Wlliam Gilmore Simms
Joscelyn: A Tale of the Revolution >> Chapter VI: Walter Dunbar >> Page 62

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Page 62

Novel (Romance) | The Reprint Company | 1975, 1976
Transcription 62JOSCELYN
Deeply did the face of the young man redden under this keen
rebuke. He unhappily, in appearing on this occasion, did not Well
know what the orator owed to himself. The humiliating conscious-
ness of this truth made the shaft strike home. Drayton proceeded:
"Does any gentleman present know the handwriting of the Hon.
John Stuart and that of his assistant, Alexander Cameron, Commis-
sioners for the Crown of Great Britain, among the red men of
Carolina, Georgia and Florida? I have here, luckily, the original
letters of both these persons, intercepted by our Committee of Safety,
which will fully confirm to you what I have said of the atrocious and
damnable scheme of these two men, under the instigations of Lord
Wm. Campbell and the devil, to bring down the murderous savages
of the mountains upon the women and children of our frontiers.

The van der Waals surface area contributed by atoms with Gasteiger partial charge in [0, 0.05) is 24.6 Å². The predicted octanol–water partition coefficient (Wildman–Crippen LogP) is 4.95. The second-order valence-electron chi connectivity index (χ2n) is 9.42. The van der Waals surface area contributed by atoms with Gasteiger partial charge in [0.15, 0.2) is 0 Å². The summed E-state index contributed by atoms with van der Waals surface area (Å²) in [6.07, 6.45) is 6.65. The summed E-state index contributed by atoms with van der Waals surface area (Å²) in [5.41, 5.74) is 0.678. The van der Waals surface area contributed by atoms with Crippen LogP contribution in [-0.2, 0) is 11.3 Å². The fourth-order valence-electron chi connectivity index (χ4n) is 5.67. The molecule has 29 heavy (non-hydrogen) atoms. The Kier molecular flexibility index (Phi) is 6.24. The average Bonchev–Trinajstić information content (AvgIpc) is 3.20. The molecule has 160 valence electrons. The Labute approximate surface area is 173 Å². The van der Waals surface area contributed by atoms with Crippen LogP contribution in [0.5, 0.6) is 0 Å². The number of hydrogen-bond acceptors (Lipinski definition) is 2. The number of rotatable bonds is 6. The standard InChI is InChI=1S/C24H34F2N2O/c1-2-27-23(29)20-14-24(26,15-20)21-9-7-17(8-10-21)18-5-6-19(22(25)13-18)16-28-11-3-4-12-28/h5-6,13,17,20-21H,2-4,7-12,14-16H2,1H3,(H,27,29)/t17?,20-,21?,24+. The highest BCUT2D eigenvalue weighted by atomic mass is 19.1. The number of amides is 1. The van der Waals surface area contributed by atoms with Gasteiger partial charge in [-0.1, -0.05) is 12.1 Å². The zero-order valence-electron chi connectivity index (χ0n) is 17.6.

Here, in their own hands, shall you read the proofs, so boldly chal-
lenged, of their infamous designs of midnight fire and slaughter
among our innocent people. Let any of you who are curious, any
who know the signatures of these men, examine these documents for
yourselves. There must be many among you who will be able to say
whether these papers be or be not genuine. Let me hope that the
gentleman who has challenged the proofs be among those who will
examine them. If I mistake not, he himself will be quite competent,
of his own knowledge, to decide upon their authenticity."
He held the papers up as he spoke. He read aloud their contents,
which were in full confirmation of the charge which he had made,
and a dozen or more persons, among them Captain Sam. Hammond,
a leading man in the neighborhood, drew nigh, and examined the
papers. So did Walter Dunbar, who turned away in silence, and
made his way back to the spot whence he had spoken. All the other
parties pronounced loudly in behalf of the genuineness of the docu-
ments.
"Is the gentleman satisfied?" demanded Drayton.
"We have been deceived, sir," was the reply of Walter, looking
not to Drayton, but to his father. The old man glared at him with
a face in which rage and scorn were equally conspicuous. Then', in
his insanity :
"Oh! fool and blockhead ! " he exclaimed, loud enough for every-
body to hear. "That such a cause should be lost in such worthless
hands!"